17 October 2003
The Foundation carried out its Third European Working Conditions Survey in the 15 Member States of the European Union (EU) in 2000. In 2001, the survey was extended to cover the 12 acceding and candidate countries and the following year the survey included Turkey. Working conditions in the acceding and candidate countries provides the first important benchmark of the situation in all 13 countries. Gauging the status on issues ranging from stress in the workplace to types of employment or working hours, the report attempts to portray a realistic picture of the working environment of these countries as they take this critical step towards an enlarged Europe.
08 November 2002
In 2001, the Foundation carried out a survey on working conditions in 12 candidate countries: Bulgaria, Cyprus, the Czech Republic, Estonia, Hungary, Latvia, Lithuania, Malta, Poland, Romania, Slovakia, Slovenia. The questionnaire-based sur...
09 October 2001
This report presents the main findings of the Third European survey on working conditions. The survey was carried out simultaneously in each of the 15 Member States of the European Union in March 2000. These surveys aim to provide an overview of the state of working conditions in the European Union, as well as indicating the nature and content of changes affecting the workforce and the quality of work.
06 June 2001
A summary of the key findings of the Foundation's third European survey on working conditions in Europe. The survey was carried out in 2000 and questioned 21,500 workers in face-to-face interviews on their working conditions (1,500 in each ...
29 September 2000
The second European survey on working conditions is a questionnaire-based survey, involving face-to-face interviews conducted outside the workplace. The questionnaire covers all aspects of working conditions: physical environment, workplace design, working hours, work organisation, social relationships at the workplace and highlights how stress and musculo-skeletal disorders are among the rising occupational hazards in the EU. The survey underlines a need for a more holistic and multidisciplinary approach to tackle health and safety issues in Europe. Above all, it clearly indicates that health issues must be central to an organisation's structure and development.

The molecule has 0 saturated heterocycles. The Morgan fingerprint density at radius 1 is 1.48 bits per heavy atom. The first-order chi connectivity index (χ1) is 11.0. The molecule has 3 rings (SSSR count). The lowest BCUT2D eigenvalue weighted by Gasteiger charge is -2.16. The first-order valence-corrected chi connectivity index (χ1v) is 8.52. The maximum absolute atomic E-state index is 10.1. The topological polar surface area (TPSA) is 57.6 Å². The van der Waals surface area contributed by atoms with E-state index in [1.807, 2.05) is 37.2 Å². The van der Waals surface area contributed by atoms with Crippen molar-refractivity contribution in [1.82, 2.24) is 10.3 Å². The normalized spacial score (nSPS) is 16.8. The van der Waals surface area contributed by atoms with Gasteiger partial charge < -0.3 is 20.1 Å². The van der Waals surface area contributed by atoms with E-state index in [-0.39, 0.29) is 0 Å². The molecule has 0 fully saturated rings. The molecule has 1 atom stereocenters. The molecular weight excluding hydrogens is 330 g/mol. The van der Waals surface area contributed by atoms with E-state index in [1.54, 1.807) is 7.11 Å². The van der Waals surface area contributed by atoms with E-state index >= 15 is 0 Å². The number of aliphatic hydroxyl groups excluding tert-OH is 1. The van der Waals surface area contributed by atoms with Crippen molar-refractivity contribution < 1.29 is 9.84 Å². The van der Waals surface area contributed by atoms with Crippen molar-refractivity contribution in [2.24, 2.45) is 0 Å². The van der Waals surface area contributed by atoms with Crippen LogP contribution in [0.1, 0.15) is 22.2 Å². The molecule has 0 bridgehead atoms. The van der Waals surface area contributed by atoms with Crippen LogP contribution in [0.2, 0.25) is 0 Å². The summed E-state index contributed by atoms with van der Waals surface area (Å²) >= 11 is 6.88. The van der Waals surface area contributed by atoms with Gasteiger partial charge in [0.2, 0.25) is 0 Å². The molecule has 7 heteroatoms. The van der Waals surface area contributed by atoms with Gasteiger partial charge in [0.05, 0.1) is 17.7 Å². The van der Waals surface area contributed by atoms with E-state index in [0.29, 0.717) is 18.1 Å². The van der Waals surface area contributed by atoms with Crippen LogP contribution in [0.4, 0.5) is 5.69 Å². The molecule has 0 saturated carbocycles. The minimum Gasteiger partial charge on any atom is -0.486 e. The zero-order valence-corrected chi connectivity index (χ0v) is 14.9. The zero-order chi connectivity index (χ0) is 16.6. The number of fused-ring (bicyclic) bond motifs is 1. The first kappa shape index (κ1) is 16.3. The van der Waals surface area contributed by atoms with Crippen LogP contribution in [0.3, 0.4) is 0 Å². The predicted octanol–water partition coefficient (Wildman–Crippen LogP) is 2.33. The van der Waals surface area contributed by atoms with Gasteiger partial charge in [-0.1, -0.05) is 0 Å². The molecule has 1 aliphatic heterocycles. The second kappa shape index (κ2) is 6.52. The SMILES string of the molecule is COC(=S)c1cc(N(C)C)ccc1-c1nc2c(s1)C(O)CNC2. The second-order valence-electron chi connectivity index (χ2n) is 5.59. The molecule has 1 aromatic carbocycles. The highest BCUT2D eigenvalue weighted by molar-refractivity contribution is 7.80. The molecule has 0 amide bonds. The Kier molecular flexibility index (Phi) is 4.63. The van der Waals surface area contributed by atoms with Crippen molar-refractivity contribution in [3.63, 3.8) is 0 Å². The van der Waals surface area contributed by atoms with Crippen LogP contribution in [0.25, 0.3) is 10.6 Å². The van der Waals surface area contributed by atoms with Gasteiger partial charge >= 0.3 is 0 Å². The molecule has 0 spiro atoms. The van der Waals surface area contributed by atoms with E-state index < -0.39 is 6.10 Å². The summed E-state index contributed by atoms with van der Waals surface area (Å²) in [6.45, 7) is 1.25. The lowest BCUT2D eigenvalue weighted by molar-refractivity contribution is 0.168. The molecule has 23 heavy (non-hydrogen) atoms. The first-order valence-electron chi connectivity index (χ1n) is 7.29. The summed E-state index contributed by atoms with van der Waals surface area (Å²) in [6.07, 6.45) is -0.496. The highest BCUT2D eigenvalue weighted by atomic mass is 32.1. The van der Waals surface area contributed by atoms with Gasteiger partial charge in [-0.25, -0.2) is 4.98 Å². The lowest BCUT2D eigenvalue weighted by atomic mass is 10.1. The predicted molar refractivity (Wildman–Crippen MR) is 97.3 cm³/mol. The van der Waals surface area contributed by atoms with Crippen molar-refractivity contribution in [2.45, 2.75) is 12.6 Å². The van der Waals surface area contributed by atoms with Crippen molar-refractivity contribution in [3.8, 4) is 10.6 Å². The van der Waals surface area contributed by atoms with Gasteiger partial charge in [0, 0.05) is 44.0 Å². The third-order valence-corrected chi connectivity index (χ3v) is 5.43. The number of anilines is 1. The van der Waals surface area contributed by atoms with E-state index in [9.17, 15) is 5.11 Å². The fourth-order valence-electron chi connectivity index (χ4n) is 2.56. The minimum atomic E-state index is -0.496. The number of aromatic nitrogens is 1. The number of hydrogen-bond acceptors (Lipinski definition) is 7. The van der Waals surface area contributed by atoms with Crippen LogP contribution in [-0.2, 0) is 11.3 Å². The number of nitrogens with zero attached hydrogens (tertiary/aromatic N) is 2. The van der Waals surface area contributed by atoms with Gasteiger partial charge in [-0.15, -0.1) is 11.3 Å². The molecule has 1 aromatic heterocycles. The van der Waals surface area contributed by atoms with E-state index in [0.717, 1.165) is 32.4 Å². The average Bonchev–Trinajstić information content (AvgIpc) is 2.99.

08 December 1999
The second European survey on working conditions took place in January 1996 and collated the views of the 15,800 workers from all over Europe. Its findings highlight how pollution, noise, stress and musculo-skeletal disorders are among the ...
02 February 1993
The survey presented here was carried out in 1991. It was based on direct interviews with 12,500 workers, both employees and the self-employed, throughout the 12 member states of the European Community. The sample is representative of the distribution of the labour force between sectors, males and females, age groups and by professional status. As social integration moves forward, and as the number of initiatives dealing with the work environment at Community level increase, more comprehensive and homogeneous data on working conditions in the Community is required. The present survey is a step in this direction.